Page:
The star centre signed an eight-year contract extension worth $80 million. The average annual value of $10 million per season makes him the third-highest paid player in the NHL — only Patrick Kane and Jonathan Toews will have higher cap hits at the start of next season.
Although his salary is far from a subdued number, the Slovenian still at times doesn’t necessarily get the respect he deserves. In fact, many in the game feel he is the most underrated centre out there.
Last year, Wayne Gretzky even described Kopitar as the best player in all of hockey behind only Sidney Crosby and Jonathan Toews during an appearance on Hockey Night in Canada.
Pacific Division rival Logan Couture of the San Jose Sharks praised Kopitar in a writeup for The Players’ Tribune last year.
“We see him all the time, unfortunately. Because he combines size, strength and intelligence, he’s as difficult to play against as any player in the league,” Couture wrote. “When we’re up against the Kings, I try and play like him. He’s very responsible defensively and checks very well, especially with his stick. He’s one of the best in the league at anticipating where the puck is going and jumping in to cut off cycles.
“Offensively, his strength presents a problem. If he gets speed coming through the neutral zone, he’s tough to contain. I try to push him to the outside as much as possible. More than anything you have to take away his space. You can’t let him get his eyes up. If you give him a second on the puck to look up, he’s going to find someone in a dangerous spot.”
Kopitar was already among the top-paid centres in the NHL. His $6.8-million salary cap hit ranks 13th among centres currently. He’s in the seventh and final year of a $47.6-million extension he signed in 2008-09 and starting next season expectations for the 28-year-old will naturally increase.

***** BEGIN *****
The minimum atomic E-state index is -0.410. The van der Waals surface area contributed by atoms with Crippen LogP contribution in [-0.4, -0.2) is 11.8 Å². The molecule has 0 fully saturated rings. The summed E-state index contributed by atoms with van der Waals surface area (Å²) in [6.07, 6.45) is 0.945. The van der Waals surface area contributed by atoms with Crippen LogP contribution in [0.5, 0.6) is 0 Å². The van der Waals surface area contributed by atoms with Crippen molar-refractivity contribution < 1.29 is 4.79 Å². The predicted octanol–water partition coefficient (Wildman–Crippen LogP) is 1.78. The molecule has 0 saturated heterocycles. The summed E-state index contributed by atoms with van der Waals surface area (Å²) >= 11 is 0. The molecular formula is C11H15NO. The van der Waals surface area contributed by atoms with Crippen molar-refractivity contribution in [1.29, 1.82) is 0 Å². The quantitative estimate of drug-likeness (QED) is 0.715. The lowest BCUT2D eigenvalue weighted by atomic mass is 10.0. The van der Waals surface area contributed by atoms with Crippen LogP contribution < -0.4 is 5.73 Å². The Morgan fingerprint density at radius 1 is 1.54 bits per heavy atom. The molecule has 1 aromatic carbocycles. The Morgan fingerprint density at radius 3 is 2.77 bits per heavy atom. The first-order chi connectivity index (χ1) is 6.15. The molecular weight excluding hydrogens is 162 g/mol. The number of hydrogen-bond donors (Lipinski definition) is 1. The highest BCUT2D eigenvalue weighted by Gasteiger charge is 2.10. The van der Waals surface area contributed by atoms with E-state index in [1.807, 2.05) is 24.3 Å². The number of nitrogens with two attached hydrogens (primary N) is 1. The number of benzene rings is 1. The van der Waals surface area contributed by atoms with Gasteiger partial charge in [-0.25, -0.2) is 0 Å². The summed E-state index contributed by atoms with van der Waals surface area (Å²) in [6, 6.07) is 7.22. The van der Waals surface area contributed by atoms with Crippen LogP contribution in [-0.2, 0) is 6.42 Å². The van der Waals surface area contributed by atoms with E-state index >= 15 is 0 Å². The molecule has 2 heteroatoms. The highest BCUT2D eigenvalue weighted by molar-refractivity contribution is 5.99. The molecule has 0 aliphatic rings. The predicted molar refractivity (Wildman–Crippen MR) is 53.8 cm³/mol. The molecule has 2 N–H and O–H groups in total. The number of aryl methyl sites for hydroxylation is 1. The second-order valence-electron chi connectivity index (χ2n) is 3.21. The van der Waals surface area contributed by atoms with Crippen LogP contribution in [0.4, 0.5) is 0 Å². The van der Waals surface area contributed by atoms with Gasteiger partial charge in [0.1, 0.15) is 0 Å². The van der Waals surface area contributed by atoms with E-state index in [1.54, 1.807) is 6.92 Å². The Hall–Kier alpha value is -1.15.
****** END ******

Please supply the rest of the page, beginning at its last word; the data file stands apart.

With that in mind, here are a handful of players with similar contracts Kopitar will likely be compared to in the coming years.
Jonathan Toews, (Eight years, $84 million, $10.5-million cap hit)
Toews is the most obvious comparison to Kopitar. Both are elite, two-way players and perennial Selke Trophy contenders, both have led their respective teams to multiple Stanley Cup victories and, now, both of them are among the league’s highest-paid players. They also share an agent, Pat Brisson, who helped facilitate Toews’ massive extension. They also both play their best hockey when it counts most. Kopitar has 60 points in 70 career playoff games, while Toews has 102 points in 117 post-season contests.
Evgeni Malkin (Eight years, $76 million, $9.5-million cap hit)
No one is going to argue Kopitar is on the same level as Malkin when it comes to offensive ability — there are only a handful of players that can realistically claim to be in that stratosphere — but he’s just as important to the Kings as Malkin is to the Penguins. He might even be more valuable to his team when you consider that if he gets hurt the Kings don’t have a second franchise centre to pick up the slack like the Penguins do in Sidney Crosby.
Ryan Getzlaf (Eight years, $66 million, $8.25-million cap hit)
Both Getzlaf and Kopitar are your prototypical franchise centres, blessed with a perfect combination of size, skill and smarts. The Kings lucked into Kopitar when he fell to 11th overall in the 2005 NHL Draft, which in hindsight was a major steal. The same thing happened to the Ducks in 2003 when they managed to get Getzlaf at 19 (They also got Corey Perry nine picks later at 28. Geez, then-Ducks GM Bryan Murray killed it that year didn’t he?)
Sidney Crosby (12 years, $104.4 million, $8.7-million cap hit)
Crosby signed his deal prior to the league implementing its new limit on contract length — seven-year maximum on the open market, eight years for a re-signing — so although No. 87’s deal was bigger in term and total dollars, Kopitar has a higher cap hit. Kopitar has 35 points through 42 games this season, which is one more than Crosby’s 34 points.
Ryan O’Reilly (seven years, $52.5 million, $7.5-million cap hit)
O’Reilly is similar to Kopitar in the sense that his value isn’t determined solely on what his stat sheet looks like. O’Reilly has never averaged a point per game in any season in his pro career. Kopitar is more of a threat in the offensive zone than O’Reilly is, but he hasn’t accomplished that feat either.
Other cap comparables:
Claude Giroux, eight years, $8.275-million cap hit
David Krejci, six years, $7.25-million cap hit
Henrik Sedin, four years, $7-million cap hit
Paul Stastny, four years, $7-million cap hit
Patrice Bergeron, eight years, $6.875-million cap hit
Ryan Kesler, six years, $6.875-million cap hit
Mikko Koivu, seven years, $6.75-million cap hit
Nicklas Backstrom, 10 years, $6.7-million cap hit
Henrik Zetterberg, 12 years, $6.083-million cap hit